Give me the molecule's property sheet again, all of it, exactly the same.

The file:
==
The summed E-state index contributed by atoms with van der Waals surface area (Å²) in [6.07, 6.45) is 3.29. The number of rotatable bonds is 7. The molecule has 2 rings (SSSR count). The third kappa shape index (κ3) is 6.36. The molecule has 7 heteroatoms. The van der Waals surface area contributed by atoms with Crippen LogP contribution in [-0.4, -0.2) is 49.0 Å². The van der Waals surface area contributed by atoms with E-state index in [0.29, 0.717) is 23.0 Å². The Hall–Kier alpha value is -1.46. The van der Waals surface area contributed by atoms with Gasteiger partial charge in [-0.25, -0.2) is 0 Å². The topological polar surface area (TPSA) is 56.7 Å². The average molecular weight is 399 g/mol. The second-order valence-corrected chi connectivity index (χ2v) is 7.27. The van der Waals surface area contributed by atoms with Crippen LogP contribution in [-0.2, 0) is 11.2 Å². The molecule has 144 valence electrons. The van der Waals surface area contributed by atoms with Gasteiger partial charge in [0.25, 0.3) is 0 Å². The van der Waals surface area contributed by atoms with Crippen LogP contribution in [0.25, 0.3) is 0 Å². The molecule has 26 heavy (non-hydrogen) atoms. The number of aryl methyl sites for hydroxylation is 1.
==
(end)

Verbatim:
The summed E-state index contributed by atoms with van der Waals surface area (Å²) in [6.07, 6.45) is 3.29. The number of rotatable bonds is 7. The molecule has 2 rings (SSSR count). The third kappa shape index (κ3) is 6.36. The molecule has 7 heteroatoms. The van der Waals surface area contributed by atoms with Crippen LogP contribution in [-0.4, -0.2) is 49.0 Å². The van der Waals surface area contributed by atoms with E-state index in [0.29, 0.717) is 23.0 Å². The Hall–Kier alpha value is -1.46. The van der Waals surface area contributed by atoms with Gasteiger partial charge in [-0.25, -0.2) is 0 Å². The topological polar surface area (TPSA) is 56.7 Å². The average molecular weight is 399 g/mol. The second-order valence-corrected chi connectivity index (χ2v) is 7.27. The van der Waals surface area contributed by atoms with Crippen LogP contribution in [-0.2, 0) is 11.2 Å². The molecule has 144 valence electrons. The van der Waals surface area contributed by atoms with Gasteiger partial charge in [0.25, 0.3) is 0 Å². The van der Waals surface area contributed by atoms with Crippen LogP contribution in [0.25, 0.3) is 0 Å². The molecule has 26 heavy (non-hydrogen) atoms. The number of aryl methyl sites for hydroxylation is 1.